As to fuel mileage, no change at all with the lower gears. The engine may be turning faster, but the better torque makes up for it. I get 48 to 49.5 mpg long range on the road typically at speed limit plus 5. That drops about 3 to 4 mpg when towing the Bushtec with some 300lbs gross load. I run it 300rpm higher than solo. The only time I got just over 50 is when I maintained 3rd anfd 4th gears at 50 to 65mph for a full tank or more. Less wind resistance at lower speeds is just lots more efficient.

I had a new 76 R90/6/S years ago. Just right at 50 was typical. Recorded 53 once on a group ride all day in 2nd and 3rd on mountain twisties.

Both machines are maintained stock and precisely tuned and balanced. The S fairing is worth a mile or two per gallon. The RS is better still. 45mpg rule of thumb is good for a bare 100/7.

Like so many things Supershaft says, it's just his customers get poor efficientcy due to his by guess and by golly seat of the pants ideas. If he knew how to tune them properly, they would get the same results. Maybe as well that his clients tend to be heavy on the throttle in high gear. Cafe types trying to keep up with the riceburners. That would explain the 10mpg waste of fuel and danger to the public general and falling off the bike for a few weeks of physicians interests. How many times has he screwed the pooch? At least 5 times before this recent shunt. Are you going to take the advice of someone who thinks broked bones are required from time to time if you know how to ride or wrench Airheads?? I would want anyone who demonstrably cannot ride in a safe manner to keep his hands and tools off my Airhead, thank you. Stupid procedures yield stupid results.

DoktorT screwed with this post 11-10-2011 at 07:21 AM
DoktorT is offline   Reply With Quote
Old 09-08-2010, 08:55 PM   #9
ericrat
Beastly Adventurer
 
Joined: May 2007
Location: Cincinnati, OH
Oddometer: 1,150
Swap Final Drives

I don't think the 336 cam is going to help much at mid-range. The increased duration is more of a bennefit at high RPM. zenben is right about smaller valves, but this is exspensive to do and to reverse.

Which final drive do you have? I am guessing an 11/33 or 11/32. Those are long legged highway gears. I would try something in the 3.3 to 3.5 range, perhaps a 37/11 maybe from an R80. Should be plenty of those around and it is an easy swap.

I can help you with calculation to show speed/rpm at various gearing if you would like. Also, the 11/33 final drives are very desirable if you want to sell it later.

Oh, you said should dislocating, well hunt around for the highest numeric ratio you can find, or buy a faster bike.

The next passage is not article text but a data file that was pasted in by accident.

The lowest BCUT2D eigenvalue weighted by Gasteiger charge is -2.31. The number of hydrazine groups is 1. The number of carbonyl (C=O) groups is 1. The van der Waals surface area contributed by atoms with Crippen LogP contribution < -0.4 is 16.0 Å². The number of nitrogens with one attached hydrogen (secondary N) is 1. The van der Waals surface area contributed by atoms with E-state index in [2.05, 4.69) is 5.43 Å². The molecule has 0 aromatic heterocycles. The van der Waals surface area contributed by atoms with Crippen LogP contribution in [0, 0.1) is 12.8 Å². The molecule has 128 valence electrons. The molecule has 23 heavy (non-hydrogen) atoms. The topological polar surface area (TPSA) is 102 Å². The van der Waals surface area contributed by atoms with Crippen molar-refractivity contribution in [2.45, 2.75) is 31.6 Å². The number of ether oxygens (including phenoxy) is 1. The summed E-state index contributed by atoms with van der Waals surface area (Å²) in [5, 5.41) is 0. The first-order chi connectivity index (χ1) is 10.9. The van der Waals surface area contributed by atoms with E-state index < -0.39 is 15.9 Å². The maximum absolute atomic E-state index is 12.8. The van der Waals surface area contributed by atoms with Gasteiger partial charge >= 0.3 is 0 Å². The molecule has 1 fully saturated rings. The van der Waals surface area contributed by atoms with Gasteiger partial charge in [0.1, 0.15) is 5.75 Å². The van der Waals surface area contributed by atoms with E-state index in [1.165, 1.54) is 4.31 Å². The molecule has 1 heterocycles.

Good luck,

Eric

Eric
ericrat is offline   Reply With Quote
Old 11-25-2010, 01:39 AM   #10
supershaft
because I can
 
Joined: Sep 2010
Location: San Francisco Bay area
Oddometer: 8,792
Quote:
Originally Posted by zenben
Smaller valves, carbs, and more restrictive exhaust keep the torque curve down in the low and mids.
Wide open everything can generally only be driven wide open with good results.
I've built them both ways, and mild tuning is always nicer to drive all around.
Were you setting them up to pull one of those plows made for a two wheel drive Rokon?? I have never felt the need to tune one that way. I have used bigger carbs, bigger valves, and opened exhaust and got way more midrange down to just below 3000rpm. I don't chug my bikes with much of a load at all below that anyway. They don't like it no matter how they are tuned.

Man, now you got me thinking about two wheel drive Rokons. I want an old one with a Continental I think two stroke. Two strokes won't dry sump when you are climbing that tree!! I figured that out mowing lawns!
supershaft is offline   Reply With Quote
Old 11-25-2010, 06:26 AM   #11
2xdisco
Gnarly Adventurer
 
Joined: Dec 2007
Location: WNC western NC
Oddometer: 220
i have experience with these models. dual-plug the bike while doing this eather shave the heads or add HC pistons(better).... have the bike timed and tuned proper!.. i have found that most shops do not know how to do this right.... they do it ok but miss out on the total potential of the motor.... with it timed right. the motor will pull so hard from 1500-5500 that u actually have to hang on. after 5k the bike will accelerate extremely fast. this way u can leave everything else stock , exhaust, 40 bings, ect.... this mod will also increase fuel millage.. i have this same set up on a r100rs/s i get 45-50mpg at 75+ loaded. HP with this done right, will put u in the 75HP range. and torque will be lowered due to the retardation of the timing and a widening of the advance range...
__________________
BMW R80 G/S PD 1000cc kit and heads to match
84 r65ls(hers)
78 r100rs euro- for sale
98 vtr1000 superhawk (fun)sold
2xdisco is offline   Reply With Quote
Old 11-25-2010, 11:53 AM   #12
supershaft
because I can
 
Joined: Sep 2010
Location: San Francisco Bay area
Oddometer: 8,792
Quote:
Originally Posted by 2xdisco